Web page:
from Science Daily
Federal regulators and the auto industry are taking a more lenient approach than safety advocates would like when it comes to phasing in automatic braking systems for passenger cars, according to records of their private negotiations. The technology automatically applies brakes to prevent or mitigate collisions, rather than waiting for the driver to react. While such systems are already available in dozens of car models, typically as a pricey option on higher-end vehicles, they should be standard in all new cars, according to safety advocates. But instead of mandating it, the government is trying to work out a voluntary agreement with automakers in hopes of getting it in cars more quickly.
The Associated Press has obtained the Meeting minutes from three of the meetings that NHTSA has held with automakers since October which show that the government is considering granting significant concessions. Records of the third negotiating session, on Nov. 12, show that automatic braking systems would be allowed that slow vehicles by as little as 5 mph before a collision. Furthermore, manufacturers may be allowed to exempt 5 percent of their vehicles from the standard with an additional exemption for models that manufacturers intend to phase out or redesign. The minutes don’t specify a model year by which the technology would have to be included in cars, but the group did decide that discussion of any deadline would begin with “the latest date submitted by any automaker” for when they would be ready to make the change.
Meeting participants included NHTSA, 16 automakers, two auto industry trade groups and the Insurance Institute for Highway Safety (the insurance industry’s safety research arm). Representatives from Transport Canada, the Canadian government’s auto safety regulator, also attended.
NHTSA estimates show that there are about 1.7 million rear-end crashes a year in the U.S., killing more than 200 people, injuring 400,000 others and costing about $47 billion annually. More than half of those crashes could be avoided or mitigated by automatic braking or systems that warn drivers of an impending collision. NHTSA announced last year that it will include automatic braking and other collision-avoidance technologies in its five-star safety rating program to encourage automakers to more widely adopt the technology.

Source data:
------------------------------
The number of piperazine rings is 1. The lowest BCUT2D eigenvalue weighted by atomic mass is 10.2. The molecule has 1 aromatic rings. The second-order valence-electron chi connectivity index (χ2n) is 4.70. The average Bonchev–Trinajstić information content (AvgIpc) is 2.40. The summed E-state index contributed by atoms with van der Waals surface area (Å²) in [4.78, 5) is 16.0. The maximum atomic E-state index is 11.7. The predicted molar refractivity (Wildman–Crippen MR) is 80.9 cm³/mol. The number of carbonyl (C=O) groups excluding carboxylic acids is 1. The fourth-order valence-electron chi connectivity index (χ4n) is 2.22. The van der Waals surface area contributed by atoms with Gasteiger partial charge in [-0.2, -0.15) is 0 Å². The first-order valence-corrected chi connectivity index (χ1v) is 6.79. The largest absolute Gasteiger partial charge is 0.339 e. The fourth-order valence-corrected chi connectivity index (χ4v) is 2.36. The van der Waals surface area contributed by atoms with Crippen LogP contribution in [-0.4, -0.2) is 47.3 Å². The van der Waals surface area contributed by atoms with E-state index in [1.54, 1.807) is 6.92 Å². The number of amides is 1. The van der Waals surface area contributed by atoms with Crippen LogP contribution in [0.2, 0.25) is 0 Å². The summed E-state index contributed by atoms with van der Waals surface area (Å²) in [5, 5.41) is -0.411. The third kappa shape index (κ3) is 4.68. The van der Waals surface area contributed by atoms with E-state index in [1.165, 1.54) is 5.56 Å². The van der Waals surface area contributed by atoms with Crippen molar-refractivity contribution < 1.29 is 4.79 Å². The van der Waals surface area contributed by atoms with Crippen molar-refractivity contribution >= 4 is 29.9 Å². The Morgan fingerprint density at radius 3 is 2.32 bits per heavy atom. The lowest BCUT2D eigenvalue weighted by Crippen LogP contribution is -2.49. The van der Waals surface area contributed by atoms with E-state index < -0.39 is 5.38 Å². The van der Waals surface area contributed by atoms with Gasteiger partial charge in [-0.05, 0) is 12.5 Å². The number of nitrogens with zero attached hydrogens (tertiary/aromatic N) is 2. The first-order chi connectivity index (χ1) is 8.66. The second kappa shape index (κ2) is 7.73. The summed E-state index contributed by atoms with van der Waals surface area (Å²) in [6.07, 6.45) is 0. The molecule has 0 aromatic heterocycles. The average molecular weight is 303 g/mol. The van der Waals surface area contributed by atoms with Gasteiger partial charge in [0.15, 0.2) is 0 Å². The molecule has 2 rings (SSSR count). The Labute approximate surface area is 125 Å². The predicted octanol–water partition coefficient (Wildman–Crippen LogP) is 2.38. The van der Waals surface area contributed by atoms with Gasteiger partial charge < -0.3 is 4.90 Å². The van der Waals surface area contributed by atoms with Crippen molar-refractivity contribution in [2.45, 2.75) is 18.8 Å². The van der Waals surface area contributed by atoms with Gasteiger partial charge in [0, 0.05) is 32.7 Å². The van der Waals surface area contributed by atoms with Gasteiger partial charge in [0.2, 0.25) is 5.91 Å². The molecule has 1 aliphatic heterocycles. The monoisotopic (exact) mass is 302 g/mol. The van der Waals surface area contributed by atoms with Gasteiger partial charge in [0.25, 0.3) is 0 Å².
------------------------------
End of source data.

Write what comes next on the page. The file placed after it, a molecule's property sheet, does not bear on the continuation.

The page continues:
In an unusually pointed criticism, the National Transportation Safety Board, which investigates accidents and makes safety recommendations, said in a report last year that “slow and insufficient action” by NHTSA to develop performance standards for automatic braking and collision warning systems and to require the technologies in cars and trucks “has contributed to the ongoing and unacceptable frequency of rear-end crashes.”
NHTSA says a badly-designed automatic shifter is confusing drivers, causing them to exit a vehicle that’s still in gear. 121 crashes and 30 injuries have been reported.
This past summer the National Highway Traffic Safety administration opened a preliminary investigation into just over 400,000 Jeep Grand Cherokees after some owners alleged their vehicles would roll away after being shifted into Park. Now, the NHTSA has more than doubled the number of Jeep, Dodge and Chrysler vehicles being investigated and the agency now blames the problems on a confusing shifter design that doesn’t adequately indicate to drivers that they haven’t engaged Park.
The Detroit News reports that the NHTSA is conducting an engineering analysis on more than 856,000 Fiat Chrysler vehicles. The agency has received reports of 314 roll-away incidents, involving 121 crashes and 30 injuries, caused when drivers exited a vehicle after they thought they’d shifted into Park. And while the initial investigation treated the issue as a mechanical defect, it’s looking more and more like the problem has at least something to do with driver error due to a poorly-designed shifter.
The investigation involves 3.6-liter V6-powered 2014 and 2015 Jeep Grand Cherokees, 2012-2014 Dodge Chargers and 2012-2014 Chrysler 300s—all of which use a push-button console shift lever that looks like a traditional PRNDL shifter. But in operation, the electronic shifter works more like a joystick, returning to its center position once you’ve selected your gear. There is no gate around the shifter; the lever itself moves through somewhat subtle detents, and the whole range of motion is incredibly short compared to a traditional mechanical shifter, perhaps two or three inches from end to end.
The console shifter on a 2014 Jeep Grand Cherokee. The Dodge Charger and Chrysler 300 models included in the investigation use an identical shifter.